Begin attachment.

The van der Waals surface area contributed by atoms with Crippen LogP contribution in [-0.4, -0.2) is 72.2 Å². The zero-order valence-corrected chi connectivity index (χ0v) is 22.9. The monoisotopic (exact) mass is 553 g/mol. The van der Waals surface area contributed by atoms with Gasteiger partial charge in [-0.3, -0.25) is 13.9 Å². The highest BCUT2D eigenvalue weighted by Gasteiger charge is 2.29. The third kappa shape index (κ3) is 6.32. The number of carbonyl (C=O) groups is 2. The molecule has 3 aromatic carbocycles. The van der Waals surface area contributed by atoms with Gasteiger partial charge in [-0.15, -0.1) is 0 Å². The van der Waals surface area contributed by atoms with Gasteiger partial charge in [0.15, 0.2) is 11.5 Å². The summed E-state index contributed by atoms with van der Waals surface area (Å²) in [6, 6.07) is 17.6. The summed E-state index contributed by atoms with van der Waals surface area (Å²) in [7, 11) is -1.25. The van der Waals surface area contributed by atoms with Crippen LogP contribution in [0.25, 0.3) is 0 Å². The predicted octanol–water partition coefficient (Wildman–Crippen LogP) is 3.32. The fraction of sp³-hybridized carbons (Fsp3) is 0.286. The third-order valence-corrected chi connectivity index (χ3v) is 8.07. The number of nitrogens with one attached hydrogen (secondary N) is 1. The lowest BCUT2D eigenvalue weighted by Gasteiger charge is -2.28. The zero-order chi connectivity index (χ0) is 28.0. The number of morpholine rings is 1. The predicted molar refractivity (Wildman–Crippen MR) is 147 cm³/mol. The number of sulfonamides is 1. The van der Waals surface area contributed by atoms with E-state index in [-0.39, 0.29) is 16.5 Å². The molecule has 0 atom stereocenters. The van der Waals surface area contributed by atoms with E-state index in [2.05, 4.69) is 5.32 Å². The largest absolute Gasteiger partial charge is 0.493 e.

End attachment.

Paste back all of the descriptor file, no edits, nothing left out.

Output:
The van der Waals surface area contributed by atoms with Crippen LogP contribution in [-0.4, -0.2) is 72.2 Å². The zero-order valence-corrected chi connectivity index (χ0v) is 22.9. The monoisotopic (exact) mass is 553 g/mol. The van der Waals surface area contributed by atoms with Gasteiger partial charge in [-0.3, -0.25) is 13.9 Å². The highest BCUT2D eigenvalue weighted by Gasteiger charge is 2.29. The third kappa shape index (κ3) is 6.32. The number of carbonyl (C=O) groups is 2. The molecule has 3 aromatic carbocycles. The van der Waals surface area contributed by atoms with Gasteiger partial charge in [-0.15, -0.1) is 0 Å². The van der Waals surface area contributed by atoms with Gasteiger partial charge in [0.15, 0.2) is 11.5 Å². The summed E-state index contributed by atoms with van der Waals surface area (Å²) in [6, 6.07) is 17.6. The summed E-state index contributed by atoms with van der Waals surface area (Å²) in [7, 11) is -1.25. The van der Waals surface area contributed by atoms with Crippen LogP contribution in [0.25, 0.3) is 0 Å². The predicted octanol–water partition coefficient (Wildman–Crippen LogP) is 3.32. The fraction of sp³-hybridized carbons (Fsp3) is 0.286. The third-order valence-corrected chi connectivity index (χ3v) is 8.07. The number of nitrogens with one attached hydrogen (secondary N) is 1. The lowest BCUT2D eigenvalue weighted by Gasteiger charge is -2.28. The zero-order chi connectivity index (χ0) is 28.0. The number of morpholine rings is 1. The predicted molar refractivity (Wildman–Crippen MR) is 147 cm³/mol. The number of sulfonamides is 1. The van der Waals surface area contributed by atoms with E-state index in [-0.39, 0.29) is 16.5 Å². The molecule has 0 atom stereocenters. The van der Waals surface area contributed by atoms with E-state index in [2.05, 4.69) is 5.32 Å². The largest absolute Gasteiger partial charge is 0.493 e.